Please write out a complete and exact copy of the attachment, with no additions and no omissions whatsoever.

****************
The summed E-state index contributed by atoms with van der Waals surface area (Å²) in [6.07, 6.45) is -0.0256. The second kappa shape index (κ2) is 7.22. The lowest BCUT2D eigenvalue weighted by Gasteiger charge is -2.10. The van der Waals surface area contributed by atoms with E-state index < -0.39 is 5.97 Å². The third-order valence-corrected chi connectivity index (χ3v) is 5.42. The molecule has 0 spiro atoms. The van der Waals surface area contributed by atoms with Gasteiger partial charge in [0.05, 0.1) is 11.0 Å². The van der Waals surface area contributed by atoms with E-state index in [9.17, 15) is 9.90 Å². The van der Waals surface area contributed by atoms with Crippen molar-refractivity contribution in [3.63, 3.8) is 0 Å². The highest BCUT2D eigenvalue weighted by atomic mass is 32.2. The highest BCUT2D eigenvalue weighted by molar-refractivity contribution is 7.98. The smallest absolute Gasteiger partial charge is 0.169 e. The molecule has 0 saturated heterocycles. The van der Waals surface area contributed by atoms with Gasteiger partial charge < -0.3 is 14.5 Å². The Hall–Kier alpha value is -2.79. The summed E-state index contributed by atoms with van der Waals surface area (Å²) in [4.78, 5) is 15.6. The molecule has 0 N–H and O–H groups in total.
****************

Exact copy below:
The summed E-state index contributed by atoms with van der Waals surface area (Å²) in [6.07, 6.45) is -0.0256. The second kappa shape index (κ2) is 7.22. The lowest BCUT2D eigenvalue weighted by Gasteiger charge is -2.10. The van der Waals surface area contributed by atoms with E-state index < -0.39 is 5.97 Å². The third-order valence-corrected chi connectivity index (χ3v) is 5.42. The molecule has 0 spiro atoms. The van der Waals surface area contributed by atoms with Gasteiger partial charge in [0.05, 0.1) is 11.0 Å². The van der Waals surface area contributed by atoms with E-state index in [9.17, 15) is 9.90 Å². The van der Waals surface area contributed by atoms with Crippen molar-refractivity contribution in [3.63, 3.8) is 0 Å². The highest BCUT2D eigenvalue weighted by atomic mass is 32.2. The highest BCUT2D eigenvalue weighted by molar-refractivity contribution is 7.98. The smallest absolute Gasteiger partial charge is 0.169 e. The molecule has 0 saturated heterocycles. The van der Waals surface area contributed by atoms with Gasteiger partial charge < -0.3 is 14.5 Å². The Hall–Kier alpha value is -2.79. The summed E-state index contributed by atoms with van der Waals surface area (Å²) in [4.78, 5) is 15.6. The molecule has 0 N–H and O–H groups in total.